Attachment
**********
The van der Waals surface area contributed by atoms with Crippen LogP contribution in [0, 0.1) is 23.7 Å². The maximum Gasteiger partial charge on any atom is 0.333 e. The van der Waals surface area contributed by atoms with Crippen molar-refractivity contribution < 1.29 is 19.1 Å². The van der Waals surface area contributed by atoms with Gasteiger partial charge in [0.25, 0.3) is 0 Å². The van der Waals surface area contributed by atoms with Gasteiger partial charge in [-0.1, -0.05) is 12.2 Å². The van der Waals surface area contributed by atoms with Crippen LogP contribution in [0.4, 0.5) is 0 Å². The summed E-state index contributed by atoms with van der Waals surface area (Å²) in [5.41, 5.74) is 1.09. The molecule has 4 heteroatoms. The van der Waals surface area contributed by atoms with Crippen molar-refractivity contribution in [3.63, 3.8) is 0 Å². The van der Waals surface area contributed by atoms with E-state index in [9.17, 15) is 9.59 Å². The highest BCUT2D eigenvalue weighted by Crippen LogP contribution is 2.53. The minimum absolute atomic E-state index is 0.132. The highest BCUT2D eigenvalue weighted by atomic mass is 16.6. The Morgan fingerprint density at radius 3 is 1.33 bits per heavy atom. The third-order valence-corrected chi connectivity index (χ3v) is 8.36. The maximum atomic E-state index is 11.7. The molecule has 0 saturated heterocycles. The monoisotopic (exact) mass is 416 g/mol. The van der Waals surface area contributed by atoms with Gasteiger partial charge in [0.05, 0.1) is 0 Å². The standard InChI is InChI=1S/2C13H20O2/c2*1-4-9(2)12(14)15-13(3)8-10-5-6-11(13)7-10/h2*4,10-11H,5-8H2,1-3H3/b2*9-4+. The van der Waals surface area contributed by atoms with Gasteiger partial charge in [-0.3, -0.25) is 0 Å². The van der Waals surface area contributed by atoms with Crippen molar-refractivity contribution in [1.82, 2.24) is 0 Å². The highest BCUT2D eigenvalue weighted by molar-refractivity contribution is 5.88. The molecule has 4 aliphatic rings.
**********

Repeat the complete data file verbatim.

The van der Waals surface area contributed by atoms with Crippen LogP contribution in [0, 0.1) is 23.7 Å². The maximum Gasteiger partial charge on any atom is 0.333 e. The van der Waals surface area contributed by atoms with Crippen molar-refractivity contribution < 1.29 is 19.1 Å². The van der Waals surface area contributed by atoms with Gasteiger partial charge in [0.25, 0.3) is 0 Å². The van der Waals surface area contributed by atoms with Gasteiger partial charge in [-0.1, -0.05) is 12.2 Å². The van der Waals surface area contributed by atoms with Crippen LogP contribution in [0.4, 0.5) is 0 Å². The summed E-state index contributed by atoms with van der Waals surface area (Å²) in [5.41, 5.74) is 1.09. The molecule has 4 heteroatoms. The van der Waals surface area contributed by atoms with Crippen molar-refractivity contribution in [3.63, 3.8) is 0 Å². The van der Waals surface area contributed by atoms with E-state index in [9.17, 15) is 9.59 Å². The highest BCUT2D eigenvalue weighted by Crippen LogP contribution is 2.53. The minimum absolute atomic E-state index is 0.132. The highest BCUT2D eigenvalue weighted by atomic mass is 16.6. The Morgan fingerprint density at radius 3 is 1.33 bits per heavy atom. The third-order valence-corrected chi connectivity index (χ3v) is 8.36. The maximum atomic E-state index is 11.7. The molecule has 0 saturated heterocycles. The monoisotopic (exact) mass is 416 g/mol. The van der Waals surface area contributed by atoms with Gasteiger partial charge in [0.05, 0.1) is 0 Å². The standard InChI is InChI=1S/2C13H20O2/c2*1-4-9(2)12(14)15-13(3)8-10-5-6-11(13)7-10/h2*4,10-11H,5-8H2,1-3H3/b2*9-4+. The van der Waals surface area contributed by atoms with Gasteiger partial charge in [-0.3, -0.25) is 0 Å². The van der Waals surface area contributed by atoms with Crippen molar-refractivity contribution in [1.82, 2.24) is 0 Å². The highest BCUT2D eigenvalue weighted by molar-refractivity contribution is 5.88. The molecule has 4 aliphatic rings.